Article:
When I had my TiVo put in, I just told the guy that I would stay out of his way and if he needed help with anything to just ask. He did ask me to help him move the entertainment center out and back, and to pull on one of the (old) cables to know which on to cut. About half way though the job, I asked him if he wanted anything to drink and he said no thanks, but asked if he could use the bathroom, and told him to go right ahead, I didn't care. He told me at a few jobs he had done that people wouldn't help him move anything, crap all over the place, once when he asked to use the bathroom at one job, the guy told him "he wasn't paying him to take a dump in his house."
     
  13. pstew21

    pstew21 Cool Member

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    Jul 27, 2002
    Thanks for all the info.

    I can't put it on the ground, no line of site. The current placement of the dish on the roof was the only place I could get signal for Dish 500.

    I'm assuming that if I can get both sat's on Dish, that the 3 lnb dish for directv should be able to get signal too???

    Right now there is over a foot of snow on the roof, and more in the back.

    It sounds like the best thing for me to do is wait till the snow melts off the roof, or best case, get someone to remove it with a roof shovel.

    No one has answered my main question, does the 3 lnb dish require that 4 cables are run from the sat to the inside?

    If so, then I'd have to clear out the current path that the existing 3 wires run to the basement along the roof so that the fourth can be run side by side. I guess that's probably the main reason I'll have to wait.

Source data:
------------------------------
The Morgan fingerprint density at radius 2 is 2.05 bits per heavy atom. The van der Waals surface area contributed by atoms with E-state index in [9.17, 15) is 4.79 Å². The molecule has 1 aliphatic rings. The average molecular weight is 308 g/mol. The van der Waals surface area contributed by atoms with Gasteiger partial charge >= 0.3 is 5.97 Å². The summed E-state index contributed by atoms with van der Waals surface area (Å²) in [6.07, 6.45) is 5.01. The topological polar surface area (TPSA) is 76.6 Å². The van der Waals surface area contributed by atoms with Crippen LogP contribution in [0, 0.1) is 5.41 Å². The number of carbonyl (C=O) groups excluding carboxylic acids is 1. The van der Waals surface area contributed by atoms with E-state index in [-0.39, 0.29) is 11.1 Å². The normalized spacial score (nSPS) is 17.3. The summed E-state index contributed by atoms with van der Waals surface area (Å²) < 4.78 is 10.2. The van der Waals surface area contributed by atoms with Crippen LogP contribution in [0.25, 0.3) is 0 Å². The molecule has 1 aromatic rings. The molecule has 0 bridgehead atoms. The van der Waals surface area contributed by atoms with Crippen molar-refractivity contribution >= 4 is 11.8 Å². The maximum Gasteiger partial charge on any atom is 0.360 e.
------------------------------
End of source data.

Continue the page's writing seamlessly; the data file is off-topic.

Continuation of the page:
Maybe there will be a better offer for the spring thaw too, :)

    Again, thanks for the info, I'll be on directv someday :)
     
  14. Strong

    Strong Icon/Supporter DBSTalk Gold Club

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    Jul 30, 2003
    You will need 2 wires going from the dish to each TiVO and one wire going to your other receiver. So, you will need only 5 wires total. You will have to get a cascadable multiswitch from the triple LNB dish. Make sure you tell the installer that before he comes out as he may not ordinarily carry those types of switches.
     
  15. pstew21

    pstew21 Cool Member

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    Jul 27, 2002
    So 5 wires run from the dish?

    Wow, that's getting up there!

    Considering I already ahve a multiswitch, any chance that's usable for the install? or will I need a 5x8 multiswitch for this?
     
  16. SSW_Exposure

    SSW_Exposure AllStar

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    Jan 27, 2004
    Correct pstew21 -- you will need a 5x8(or 4x8) switch, with 4 lines running from the dish to the switch in your basement.

    The 5th line should be tied to the base of the dish so the installer can use it to climb up your icy roof. (don't forget to tie a knot every foot or so, otherwise it won't help much). :lol: